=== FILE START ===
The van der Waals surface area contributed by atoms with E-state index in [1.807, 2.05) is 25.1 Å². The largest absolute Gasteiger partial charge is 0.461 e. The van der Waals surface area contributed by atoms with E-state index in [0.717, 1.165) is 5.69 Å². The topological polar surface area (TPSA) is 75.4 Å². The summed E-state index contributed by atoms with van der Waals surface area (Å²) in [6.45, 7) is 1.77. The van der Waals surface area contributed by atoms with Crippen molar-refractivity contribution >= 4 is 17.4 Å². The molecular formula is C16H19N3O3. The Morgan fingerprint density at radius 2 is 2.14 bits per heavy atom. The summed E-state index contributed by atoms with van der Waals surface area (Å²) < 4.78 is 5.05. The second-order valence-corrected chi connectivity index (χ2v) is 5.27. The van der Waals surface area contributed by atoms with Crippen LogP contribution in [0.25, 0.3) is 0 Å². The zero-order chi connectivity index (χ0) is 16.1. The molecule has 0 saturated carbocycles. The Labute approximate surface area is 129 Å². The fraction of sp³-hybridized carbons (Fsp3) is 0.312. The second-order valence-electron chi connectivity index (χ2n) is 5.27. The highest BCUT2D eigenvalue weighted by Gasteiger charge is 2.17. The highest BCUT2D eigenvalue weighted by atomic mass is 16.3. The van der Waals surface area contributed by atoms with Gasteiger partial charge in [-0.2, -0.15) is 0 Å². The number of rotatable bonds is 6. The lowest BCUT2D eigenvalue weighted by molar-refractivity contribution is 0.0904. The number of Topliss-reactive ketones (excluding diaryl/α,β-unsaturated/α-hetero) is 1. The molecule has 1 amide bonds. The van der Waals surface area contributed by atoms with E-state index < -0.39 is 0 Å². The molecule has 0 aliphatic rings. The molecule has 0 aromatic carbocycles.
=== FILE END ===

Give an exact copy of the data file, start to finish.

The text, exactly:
The van der Waals surface area contributed by atoms with E-state index in [1.807, 2.05) is 25.1 Å². The largest absolute Gasteiger partial charge is 0.461 e. The van der Waals surface area contributed by atoms with E-state index in [0.717, 1.165) is 5.69 Å². The topological polar surface area (TPSA) is 75.4 Å². The summed E-state index contributed by atoms with van der Waals surface area (Å²) in [6.45, 7) is 1.77. The van der Waals surface area contributed by atoms with Crippen molar-refractivity contribution >= 4 is 17.4 Å². The molecular formula is C16H19N3O3. The Morgan fingerprint density at radius 2 is 2.14 bits per heavy atom. The summed E-state index contributed by atoms with van der Waals surface area (Å²) < 4.78 is 5.05. The second-order valence-corrected chi connectivity index (χ2v) is 5.27. The van der Waals surface area contributed by atoms with Crippen LogP contribution in [0.25, 0.3) is 0 Å². The zero-order chi connectivity index (χ0) is 16.1. The molecule has 0 saturated carbocycles. The Labute approximate surface area is 129 Å². The fraction of sp³-hybridized carbons (Fsp3) is 0.312. The second-order valence-electron chi connectivity index (χ2n) is 5.27. The highest BCUT2D eigenvalue weighted by Gasteiger charge is 2.17. The highest BCUT2D eigenvalue weighted by atomic mass is 16.3. The van der Waals surface area contributed by atoms with Gasteiger partial charge in [-0.2, -0.15) is 0 Å². The number of rotatable bonds is 6. The lowest BCUT2D eigenvalue weighted by molar-refractivity contribution is 0.0904. The number of Topliss-reactive ketones (excluding diaryl/α,β-unsaturated/α-hetero) is 1. The molecule has 1 amide bonds. The van der Waals surface area contributed by atoms with E-state index < -0.39 is 0 Å². The molecule has 0 aliphatic rings. The molecule has 0 aromatic carbocycles.